A genetically closed population of Japanese Black cattle consisting of a line originated from ancient “Tsuru-ushi” has been bred in Okayama prefecture by avoiding intercross with other lines. For the purpose of conservation of this rare line, we performed genetic characterization of this line by using microsatellite markers. Genotyping of 23 microsatellite markers in 39 animals of the rare line and 33 animals of other populations as controls revealed that average number of alleles, effective number of alleles, average observed heterozygosity, and average expected heterozygosity are 3.22, 2.04, and 0.4827, 0.4599, respectively, and these values were lower than those of the control animals. Inbreeding coefficient, average number of alleles, and average heterozygosity of the animals of different generations revealed increased inbreeding coefficient and decreased average heterozygosity during progression of generations, indicating decreasing genetic diversity in the rare population. Bayesian clustering and phylogenetic analyses using the marker genotypes were performed to examine the genetic relationship among the 72 animals. The result of the clustering analysis and phy ogenetic tree revealed that the animals in the population of the rare line were clearly distinguished from those of the control population and that these animals were further divided into two groups which are essentially correspond to the pedigrees of the line. These findings will be valuable for conservation of this rare line and for the use of this line to the breeding of Japanese Black cattle.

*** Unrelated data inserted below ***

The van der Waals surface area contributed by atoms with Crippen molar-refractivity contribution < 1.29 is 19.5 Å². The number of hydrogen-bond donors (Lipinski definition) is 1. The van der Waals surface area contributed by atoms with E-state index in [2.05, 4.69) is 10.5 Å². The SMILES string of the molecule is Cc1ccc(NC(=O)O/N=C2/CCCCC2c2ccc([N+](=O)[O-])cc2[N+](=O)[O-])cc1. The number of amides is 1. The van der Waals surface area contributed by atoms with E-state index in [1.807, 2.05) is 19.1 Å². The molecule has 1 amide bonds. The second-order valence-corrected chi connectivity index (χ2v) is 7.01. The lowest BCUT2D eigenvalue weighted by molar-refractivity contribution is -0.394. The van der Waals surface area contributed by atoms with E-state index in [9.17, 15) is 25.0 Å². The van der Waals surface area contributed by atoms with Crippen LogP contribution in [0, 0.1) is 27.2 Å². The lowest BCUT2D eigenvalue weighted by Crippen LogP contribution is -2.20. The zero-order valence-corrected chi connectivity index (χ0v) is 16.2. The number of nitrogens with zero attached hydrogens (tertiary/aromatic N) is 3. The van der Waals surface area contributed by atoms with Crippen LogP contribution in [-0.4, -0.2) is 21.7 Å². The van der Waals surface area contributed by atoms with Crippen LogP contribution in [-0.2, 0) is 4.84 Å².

Mishima cattle is a rare breed originated from Japanese native cattle and has been registered as national natural treasure of Japan. Various polymorphisms of genes associated with economical traits such as growth rate, beef marbling and fatty acid composition, and mutant alleles of genes responsible for hereditary diseases have been identified in Japanese Black cattle, but no data regarding these polymorphism and mutant alleles in Mishima cattle has been reported. Therefore, we investigated whether these polymorphisms and mutant alleles are existing in Mishima cattle in this study. We genotyped F11 , LYST and CL16 genes responsible for factor XI deficiency, Chediak-Higashi syndrome, and renal tubular dysplasia, respectively, MC1R gene involved in coat color, EDG1 , SCD and SREBP1 genes associated with beef marbling and fatty acid composition, and POU1F1 and GHR genes associated with growth rate in DNA samples of ten Japanese Black cattle and eleven Mishima cattle. Consequently, no mutant alleles of F11 , LYST and CL16 loci, E + allele of MC1R locus, and G allele of EDG1 locus was observed in the samples of the Mishma cattle examined. On the other hand, two alleles were observed in SCD , SREBP1 , POU1F1 and GHR loci in the samples of the Mishima cattle as in the case of the Japanese Black cattle, although there frequencies were different between these two breeds. These findings will be informative for investigating the genetic characteristics of the Mishma cattle.